Mark Twain once said, “It ain’t what you don’t know that gets you into trouble. It’s what you know for sure that just ain’t so.”But what about what we know for sure that IS so? Could there be danger in certainty there too? Let’s take a look at both.

First let’s talk about things we can’t be certain of. In 2007, I wrote an article called, “What’s Wrong with Being Right?” followed by one called, “Root Causes of the Need to Be Right.” Since they are available in the Meridian archives, I will just refer you to them and not repeat myself. Every once in awhile I feel the need to re-read them because nothing has gotten me into bigger trouble in relationships than being “certain” about something, and trying to talk othersinto seeing it my way. (Talk about a futile quest!)

If I draw “certain” conclusions on any topic, from health and nutrition to politics, then try to convince someone else I’m right, trouble is sure to follow.Politically-charged subjects offer a prime example. My husband was raised by a father who was a blue-collar anti-Mormon Democrat. I was raised by a father who was a white collar Mormon Republican. We both claim “Independent” status, but suffice it to say that our perceptions and opinions, built by a lifetime of totally differing sources of programming, make it a challenge to find common ground.No wonder the Lord asks us to leave final judgment to Him. In politics, as in most arenas of life, I can be certain about principles, but not much else. I don’t know the hearts of people, the behind-the-scenes contributing factors, the obstacles and problems involved. And I always find that quietly lighting candlesdoes far more good than noisily fighting darkness or trying to remove it by sheer will power.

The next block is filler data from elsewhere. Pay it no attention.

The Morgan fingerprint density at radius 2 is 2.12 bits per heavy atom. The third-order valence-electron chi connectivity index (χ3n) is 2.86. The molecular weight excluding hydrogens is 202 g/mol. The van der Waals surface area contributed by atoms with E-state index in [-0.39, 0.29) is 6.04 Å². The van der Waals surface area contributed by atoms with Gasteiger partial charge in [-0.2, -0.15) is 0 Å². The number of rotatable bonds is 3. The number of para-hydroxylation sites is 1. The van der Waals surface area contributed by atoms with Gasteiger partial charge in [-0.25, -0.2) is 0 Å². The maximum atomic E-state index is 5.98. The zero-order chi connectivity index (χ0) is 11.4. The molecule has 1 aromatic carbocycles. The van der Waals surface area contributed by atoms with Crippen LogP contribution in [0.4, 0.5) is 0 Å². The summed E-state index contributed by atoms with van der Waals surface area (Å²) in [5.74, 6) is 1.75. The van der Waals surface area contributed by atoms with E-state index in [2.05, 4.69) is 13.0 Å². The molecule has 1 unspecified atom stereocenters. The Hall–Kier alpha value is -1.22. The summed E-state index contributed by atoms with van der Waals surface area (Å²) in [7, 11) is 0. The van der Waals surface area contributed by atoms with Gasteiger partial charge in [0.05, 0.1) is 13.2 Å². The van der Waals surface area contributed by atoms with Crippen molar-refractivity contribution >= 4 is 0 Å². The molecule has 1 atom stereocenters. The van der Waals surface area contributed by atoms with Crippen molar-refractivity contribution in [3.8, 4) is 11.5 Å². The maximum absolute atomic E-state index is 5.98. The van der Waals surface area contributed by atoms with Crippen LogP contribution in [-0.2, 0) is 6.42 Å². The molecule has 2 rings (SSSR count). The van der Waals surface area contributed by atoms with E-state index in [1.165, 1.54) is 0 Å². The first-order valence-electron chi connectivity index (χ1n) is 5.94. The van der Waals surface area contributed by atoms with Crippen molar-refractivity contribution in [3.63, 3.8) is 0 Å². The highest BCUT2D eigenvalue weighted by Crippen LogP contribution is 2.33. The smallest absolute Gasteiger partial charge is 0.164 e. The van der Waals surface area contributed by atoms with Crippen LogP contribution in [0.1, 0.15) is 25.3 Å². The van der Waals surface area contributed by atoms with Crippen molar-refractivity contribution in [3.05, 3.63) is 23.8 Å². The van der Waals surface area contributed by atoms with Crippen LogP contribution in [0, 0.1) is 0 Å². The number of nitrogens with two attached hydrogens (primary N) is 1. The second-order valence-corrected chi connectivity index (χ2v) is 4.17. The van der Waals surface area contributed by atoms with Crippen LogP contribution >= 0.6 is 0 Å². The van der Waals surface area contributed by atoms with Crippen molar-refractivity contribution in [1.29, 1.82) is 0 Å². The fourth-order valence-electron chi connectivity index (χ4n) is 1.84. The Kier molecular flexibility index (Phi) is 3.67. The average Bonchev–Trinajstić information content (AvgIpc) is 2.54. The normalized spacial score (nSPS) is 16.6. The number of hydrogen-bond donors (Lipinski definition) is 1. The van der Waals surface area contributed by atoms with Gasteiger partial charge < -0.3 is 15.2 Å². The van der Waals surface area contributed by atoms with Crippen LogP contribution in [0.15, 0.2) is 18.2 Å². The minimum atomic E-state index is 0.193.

So it is with any subject that invites conjecture (where the best we can do is make educated guesses). All I know doesn’t fit on the head of a pin compared with what God knows, and I’m skating on thin ice whenever I take the position of absolutely certainty about any secular subject. Even scientific “facts” are subject to change by the minute. Differing perceptions and opinions are a fact of life. When someone voices an opinion that differs with mine, I’m learning the value of using phrases such as, “you could be right,” or “maybe so.”The fact is that someone else’s opinions and perceptions are just as likely to be “right” as my own.